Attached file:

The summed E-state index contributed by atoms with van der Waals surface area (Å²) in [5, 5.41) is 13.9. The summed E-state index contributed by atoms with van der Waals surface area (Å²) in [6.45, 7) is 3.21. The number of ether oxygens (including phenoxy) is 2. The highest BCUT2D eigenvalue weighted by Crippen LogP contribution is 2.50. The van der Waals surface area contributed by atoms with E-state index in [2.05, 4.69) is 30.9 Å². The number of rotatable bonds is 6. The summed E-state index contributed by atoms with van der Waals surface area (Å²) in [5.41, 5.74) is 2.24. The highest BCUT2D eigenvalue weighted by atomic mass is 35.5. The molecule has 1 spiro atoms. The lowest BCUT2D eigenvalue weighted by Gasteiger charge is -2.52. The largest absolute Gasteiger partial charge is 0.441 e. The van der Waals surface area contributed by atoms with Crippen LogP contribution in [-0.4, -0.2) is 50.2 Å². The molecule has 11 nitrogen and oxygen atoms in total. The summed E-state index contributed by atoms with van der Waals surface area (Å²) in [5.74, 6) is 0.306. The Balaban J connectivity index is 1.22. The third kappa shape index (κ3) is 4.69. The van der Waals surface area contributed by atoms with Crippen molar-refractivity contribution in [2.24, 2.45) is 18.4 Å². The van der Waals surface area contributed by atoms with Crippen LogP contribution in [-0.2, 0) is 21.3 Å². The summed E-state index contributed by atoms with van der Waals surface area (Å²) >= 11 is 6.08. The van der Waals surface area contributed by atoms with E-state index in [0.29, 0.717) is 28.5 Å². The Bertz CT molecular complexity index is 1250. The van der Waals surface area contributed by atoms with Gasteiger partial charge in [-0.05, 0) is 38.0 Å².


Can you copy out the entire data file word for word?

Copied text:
The summed E-state index contributed by atoms with van der Waals surface area (Å²) in [5, 5.41) is 13.9. The summed E-state index contributed by atoms with van der Waals surface area (Å²) in [6.45, 7) is 3.21. The number of ether oxygens (including phenoxy) is 2. The highest BCUT2D eigenvalue weighted by Crippen LogP contribution is 2.50. The van der Waals surface area contributed by atoms with E-state index in [2.05, 4.69) is 30.9 Å². The number of rotatable bonds is 6. The summed E-state index contributed by atoms with van der Waals surface area (Å²) in [5.41, 5.74) is 2.24. The highest BCUT2D eigenvalue weighted by atomic mass is 35.5. The molecule has 1 spiro atoms. The lowest BCUT2D eigenvalue weighted by Gasteiger charge is -2.52. The largest absolute Gasteiger partial charge is 0.441 e. The van der Waals surface area contributed by atoms with Crippen LogP contribution in [-0.4, -0.2) is 50.2 Å². The molecule has 11 nitrogen and oxygen atoms in total. The summed E-state index contributed by atoms with van der Waals surface area (Å²) in [5.74, 6) is 0.306. The Balaban J connectivity index is 1.22. The third kappa shape index (κ3) is 4.69. The van der Waals surface area contributed by atoms with Crippen molar-refractivity contribution in [2.24, 2.45) is 18.4 Å². The van der Waals surface area contributed by atoms with Crippen LogP contribution in [-0.2, 0) is 21.3 Å². The summed E-state index contributed by atoms with van der Waals surface area (Å²) >= 11 is 6.08. The van der Waals surface area contributed by atoms with E-state index in [0.29, 0.717) is 28.5 Å². The Bertz CT molecular complexity index is 1250. The van der Waals surface area contributed by atoms with Gasteiger partial charge in [-0.05, 0) is 38.0 Å².